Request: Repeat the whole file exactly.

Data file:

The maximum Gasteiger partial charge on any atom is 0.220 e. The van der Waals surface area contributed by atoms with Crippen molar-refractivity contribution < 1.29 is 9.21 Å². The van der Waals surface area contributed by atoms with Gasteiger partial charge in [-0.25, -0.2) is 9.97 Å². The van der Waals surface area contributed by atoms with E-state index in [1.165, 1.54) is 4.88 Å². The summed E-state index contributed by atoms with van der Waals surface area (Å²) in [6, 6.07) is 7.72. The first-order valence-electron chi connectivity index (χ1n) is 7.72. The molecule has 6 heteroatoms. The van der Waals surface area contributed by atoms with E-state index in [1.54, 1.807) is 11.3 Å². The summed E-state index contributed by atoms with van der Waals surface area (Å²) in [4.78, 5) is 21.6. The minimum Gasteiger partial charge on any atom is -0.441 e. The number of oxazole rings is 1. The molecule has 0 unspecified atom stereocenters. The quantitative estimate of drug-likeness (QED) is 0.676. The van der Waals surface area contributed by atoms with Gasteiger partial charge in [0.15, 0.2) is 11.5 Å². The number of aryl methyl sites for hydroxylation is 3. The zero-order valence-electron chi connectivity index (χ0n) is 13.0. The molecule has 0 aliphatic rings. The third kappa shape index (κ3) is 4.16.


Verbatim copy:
The maximum Gasteiger partial charge on any atom is 0.220 e. The van der Waals surface area contributed by atoms with Crippen molar-refractivity contribution < 1.29 is 9.21 Å². The van der Waals surface area contributed by atoms with Gasteiger partial charge in [-0.25, -0.2) is 9.97 Å². The van der Waals surface area contributed by atoms with E-state index in [1.165, 1.54) is 4.88 Å². The summed E-state index contributed by atoms with van der Waals surface area (Å²) in [6, 6.07) is 7.72. The first-order valence-electron chi connectivity index (χ1n) is 7.72. The molecule has 6 heteroatoms. The van der Waals surface area contributed by atoms with E-state index in [1.54, 1.807) is 11.3 Å². The summed E-state index contributed by atoms with van der Waals surface area (Å²) in [4.78, 5) is 21.6. The minimum Gasteiger partial charge on any atom is -0.441 e. The number of oxazole rings is 1. The molecule has 0 unspecified atom stereocenters. The quantitative estimate of drug-likeness (QED) is 0.676. The van der Waals surface area contributed by atoms with Gasteiger partial charge in [0.15, 0.2) is 11.5 Å². The number of aryl methyl sites for hydroxylation is 3. The zero-order valence-electron chi connectivity index (χ0n) is 13.0. The molecule has 0 aliphatic rings. The third kappa shape index (κ3) is 4.16.